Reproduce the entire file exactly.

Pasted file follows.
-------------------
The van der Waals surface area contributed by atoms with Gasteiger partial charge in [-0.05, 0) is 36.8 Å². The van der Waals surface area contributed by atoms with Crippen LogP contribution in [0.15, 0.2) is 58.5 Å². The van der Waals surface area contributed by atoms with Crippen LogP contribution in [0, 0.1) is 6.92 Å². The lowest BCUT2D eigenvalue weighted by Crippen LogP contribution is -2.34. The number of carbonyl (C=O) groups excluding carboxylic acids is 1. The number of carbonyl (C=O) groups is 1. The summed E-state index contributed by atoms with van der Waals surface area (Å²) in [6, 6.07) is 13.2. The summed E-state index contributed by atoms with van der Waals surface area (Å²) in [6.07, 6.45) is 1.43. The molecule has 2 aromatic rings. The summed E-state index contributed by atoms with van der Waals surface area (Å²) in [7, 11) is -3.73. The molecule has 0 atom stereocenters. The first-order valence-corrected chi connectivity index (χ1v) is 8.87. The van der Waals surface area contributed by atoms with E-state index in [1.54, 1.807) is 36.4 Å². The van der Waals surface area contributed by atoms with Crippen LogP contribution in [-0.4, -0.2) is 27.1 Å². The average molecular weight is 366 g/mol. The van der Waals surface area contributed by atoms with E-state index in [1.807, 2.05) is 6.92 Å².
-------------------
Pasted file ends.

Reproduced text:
The van der Waals surface area contributed by atoms with Gasteiger partial charge in [-0.05, 0) is 36.8 Å². The van der Waals surface area contributed by atoms with Crippen LogP contribution in [0.15, 0.2) is 58.5 Å². The van der Waals surface area contributed by atoms with Crippen LogP contribution in [0, 0.1) is 6.92 Å². The lowest BCUT2D eigenvalue weighted by Crippen LogP contribution is -2.34. The number of carbonyl (C=O) groups excluding carboxylic acids is 1. The number of carbonyl (C=O) groups is 1. The summed E-state index contributed by atoms with van der Waals surface area (Å²) in [6, 6.07) is 13.2. The summed E-state index contributed by atoms with van der Waals surface area (Å²) in [6.07, 6.45) is 1.43. The molecule has 2 aromatic rings. The summed E-state index contributed by atoms with van der Waals surface area (Å²) in [7, 11) is -3.73. The molecule has 0 atom stereocenters. The first-order valence-corrected chi connectivity index (χ1v) is 8.87. The van der Waals surface area contributed by atoms with E-state index in [1.54, 1.807) is 36.4 Å². The van der Waals surface area contributed by atoms with Crippen LogP contribution in [-0.4, -0.2) is 27.1 Å². The average molecular weight is 366 g/mol. The van der Waals surface area contributed by atoms with E-state index in [1.807, 2.05) is 6.92 Å².